Tuesday, July 3, 2012

When Suicide Eclipses Combat Deaths

Suicides among American troops are averaging nearly one a day this year. 154 active-duty soldiers have committed suicide in the first 155 days of 2012.
This reflects an 18% increase from the same time period last year and a 25% increase from 2010. Military suicides have even eclipsed combat deaths in Afghanistan during the same period.
The reasons for this increase are uncertain though the increased stress placed on troops subjected to repeated tours of duty could play a role, coupled with the stigma attached with seeking mental health treatment among members of the military.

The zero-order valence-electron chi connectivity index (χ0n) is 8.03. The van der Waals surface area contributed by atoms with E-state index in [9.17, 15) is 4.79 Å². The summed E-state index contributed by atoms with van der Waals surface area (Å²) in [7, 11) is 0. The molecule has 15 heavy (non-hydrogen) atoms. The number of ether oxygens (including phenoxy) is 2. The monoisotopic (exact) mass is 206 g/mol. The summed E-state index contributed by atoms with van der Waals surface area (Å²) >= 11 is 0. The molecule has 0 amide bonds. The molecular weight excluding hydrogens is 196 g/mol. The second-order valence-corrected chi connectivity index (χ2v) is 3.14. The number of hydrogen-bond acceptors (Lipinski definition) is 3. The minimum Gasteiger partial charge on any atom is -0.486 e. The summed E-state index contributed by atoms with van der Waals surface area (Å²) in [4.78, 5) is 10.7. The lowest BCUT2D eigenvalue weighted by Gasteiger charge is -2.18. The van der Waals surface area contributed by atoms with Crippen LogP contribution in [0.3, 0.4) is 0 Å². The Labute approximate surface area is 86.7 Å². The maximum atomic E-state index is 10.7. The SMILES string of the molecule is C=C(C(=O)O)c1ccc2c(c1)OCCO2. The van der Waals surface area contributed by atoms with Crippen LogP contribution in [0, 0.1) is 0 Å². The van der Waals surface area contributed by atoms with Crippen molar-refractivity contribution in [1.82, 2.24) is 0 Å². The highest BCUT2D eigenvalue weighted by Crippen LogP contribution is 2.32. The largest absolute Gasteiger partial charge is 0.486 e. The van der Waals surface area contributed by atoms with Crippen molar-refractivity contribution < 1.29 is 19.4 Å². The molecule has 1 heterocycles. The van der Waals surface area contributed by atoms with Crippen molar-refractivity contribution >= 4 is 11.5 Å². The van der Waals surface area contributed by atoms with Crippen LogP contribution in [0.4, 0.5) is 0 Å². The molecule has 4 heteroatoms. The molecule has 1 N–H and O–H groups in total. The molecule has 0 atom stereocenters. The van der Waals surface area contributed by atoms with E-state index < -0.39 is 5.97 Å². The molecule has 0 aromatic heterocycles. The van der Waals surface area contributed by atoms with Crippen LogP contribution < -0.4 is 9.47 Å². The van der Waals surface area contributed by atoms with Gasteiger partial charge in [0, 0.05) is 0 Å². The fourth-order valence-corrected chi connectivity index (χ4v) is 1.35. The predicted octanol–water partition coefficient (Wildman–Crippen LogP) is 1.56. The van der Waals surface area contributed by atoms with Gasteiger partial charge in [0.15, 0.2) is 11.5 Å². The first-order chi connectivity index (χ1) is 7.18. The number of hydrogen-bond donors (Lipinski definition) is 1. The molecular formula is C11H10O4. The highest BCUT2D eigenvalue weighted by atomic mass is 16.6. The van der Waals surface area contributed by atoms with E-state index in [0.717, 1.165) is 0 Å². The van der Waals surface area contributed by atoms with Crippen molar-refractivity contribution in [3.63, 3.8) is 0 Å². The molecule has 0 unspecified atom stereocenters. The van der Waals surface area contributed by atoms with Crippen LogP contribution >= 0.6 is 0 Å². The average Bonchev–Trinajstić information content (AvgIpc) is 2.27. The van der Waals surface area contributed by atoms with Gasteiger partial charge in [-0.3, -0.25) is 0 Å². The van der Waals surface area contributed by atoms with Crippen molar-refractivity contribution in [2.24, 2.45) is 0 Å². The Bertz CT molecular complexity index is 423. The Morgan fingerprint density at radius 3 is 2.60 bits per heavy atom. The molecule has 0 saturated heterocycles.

I am very much afraid that the United States may win the combat portion of the war, while being woefully unprepared for the aftermath of war.
War does not end with the last bullet fired, or the last convey out of town.
Thousands of soldiers may find themselves unable to leave the war behind. Incidence of PTSD and suicidal veterans threaten to overwhelm the mental healthcare system that is already overburdened in many states.
If America is unequipped for the consequences of war, we need to reconsider the conduct of war.

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